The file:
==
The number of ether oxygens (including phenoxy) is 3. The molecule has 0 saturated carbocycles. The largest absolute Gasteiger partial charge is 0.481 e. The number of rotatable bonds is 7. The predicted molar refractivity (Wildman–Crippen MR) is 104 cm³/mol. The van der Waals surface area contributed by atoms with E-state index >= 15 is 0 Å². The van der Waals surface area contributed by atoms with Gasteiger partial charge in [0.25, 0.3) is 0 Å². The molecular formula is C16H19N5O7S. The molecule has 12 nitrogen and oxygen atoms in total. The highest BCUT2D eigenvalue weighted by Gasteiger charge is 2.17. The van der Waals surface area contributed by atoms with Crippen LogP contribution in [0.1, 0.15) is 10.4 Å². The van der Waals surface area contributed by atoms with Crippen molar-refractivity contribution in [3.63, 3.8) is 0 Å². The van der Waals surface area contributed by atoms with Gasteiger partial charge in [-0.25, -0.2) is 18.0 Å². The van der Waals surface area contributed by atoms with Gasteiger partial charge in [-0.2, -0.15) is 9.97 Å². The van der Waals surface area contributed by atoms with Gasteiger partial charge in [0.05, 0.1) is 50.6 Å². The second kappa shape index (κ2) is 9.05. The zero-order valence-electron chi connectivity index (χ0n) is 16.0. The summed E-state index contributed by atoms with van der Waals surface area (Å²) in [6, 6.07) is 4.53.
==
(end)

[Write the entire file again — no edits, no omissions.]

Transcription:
The number of ether oxygens (including phenoxy) is 3. The molecule has 0 saturated carbocycles. The largest absolute Gasteiger partial charge is 0.481 e. The number of rotatable bonds is 7. The predicted molar refractivity (Wildman–Crippen MR) is 104 cm³/mol. The van der Waals surface area contributed by atoms with E-state index >= 15 is 0 Å². The van der Waals surface area contributed by atoms with Gasteiger partial charge in [0.25, 0.3) is 0 Å². The molecular formula is C16H19N5O7S. The molecule has 12 nitrogen and oxygen atoms in total. The highest BCUT2D eigenvalue weighted by Gasteiger charge is 2.17. The van der Waals surface area contributed by atoms with Crippen LogP contribution in [0.1, 0.15) is 10.4 Å². The van der Waals surface area contributed by atoms with Crippen molar-refractivity contribution in [3.63, 3.8) is 0 Å². The van der Waals surface area contributed by atoms with Gasteiger partial charge in [-0.25, -0.2) is 18.0 Å². The van der Waals surface area contributed by atoms with Gasteiger partial charge in [-0.2, -0.15) is 9.97 Å². The van der Waals surface area contributed by atoms with Gasteiger partial charge in [0.05, 0.1) is 50.6 Å². The second kappa shape index (κ2) is 9.05. The zero-order valence-electron chi connectivity index (χ0n) is 16.0. The summed E-state index contributed by atoms with van der Waals surface area (Å²) in [6, 6.07) is 4.53.